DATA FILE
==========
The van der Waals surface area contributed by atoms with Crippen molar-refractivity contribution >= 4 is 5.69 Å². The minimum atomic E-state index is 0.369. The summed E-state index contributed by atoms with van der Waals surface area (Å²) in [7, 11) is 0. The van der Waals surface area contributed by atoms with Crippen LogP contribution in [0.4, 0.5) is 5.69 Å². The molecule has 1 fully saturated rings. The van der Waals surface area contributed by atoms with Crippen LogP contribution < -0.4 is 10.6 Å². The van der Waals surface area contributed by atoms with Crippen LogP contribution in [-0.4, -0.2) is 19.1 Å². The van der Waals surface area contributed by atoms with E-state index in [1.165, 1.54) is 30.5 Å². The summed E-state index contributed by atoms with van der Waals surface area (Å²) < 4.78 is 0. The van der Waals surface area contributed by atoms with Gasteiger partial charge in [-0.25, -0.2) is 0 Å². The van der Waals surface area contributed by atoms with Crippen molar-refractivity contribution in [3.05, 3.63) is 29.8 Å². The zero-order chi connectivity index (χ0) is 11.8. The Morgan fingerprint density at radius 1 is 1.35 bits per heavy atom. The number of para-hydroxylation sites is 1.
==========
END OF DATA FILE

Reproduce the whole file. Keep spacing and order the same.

The van der Waals surface area contributed by atoms with Crippen molar-refractivity contribution >= 4 is 5.69 Å². The minimum atomic E-state index is 0.369. The summed E-state index contributed by atoms with van der Waals surface area (Å²) in [7, 11) is 0. The van der Waals surface area contributed by atoms with Crippen LogP contribution in [0.4, 0.5) is 5.69 Å². The molecule has 1 fully saturated rings. The van der Waals surface area contributed by atoms with Crippen LogP contribution < -0.4 is 10.6 Å². The van der Waals surface area contributed by atoms with Crippen LogP contribution in [-0.4, -0.2) is 19.1 Å². The van der Waals surface area contributed by atoms with E-state index in [1.165, 1.54) is 30.5 Å². The summed E-state index contributed by atoms with van der Waals surface area (Å²) < 4.78 is 0. The van der Waals surface area contributed by atoms with Gasteiger partial charge in [-0.25, -0.2) is 0 Å². The van der Waals surface area contributed by atoms with Crippen molar-refractivity contribution in [3.05, 3.63) is 29.8 Å². The zero-order chi connectivity index (χ0) is 11.8. The Morgan fingerprint density at radius 1 is 1.35 bits per heavy atom. The number of para-hydroxylation sites is 1.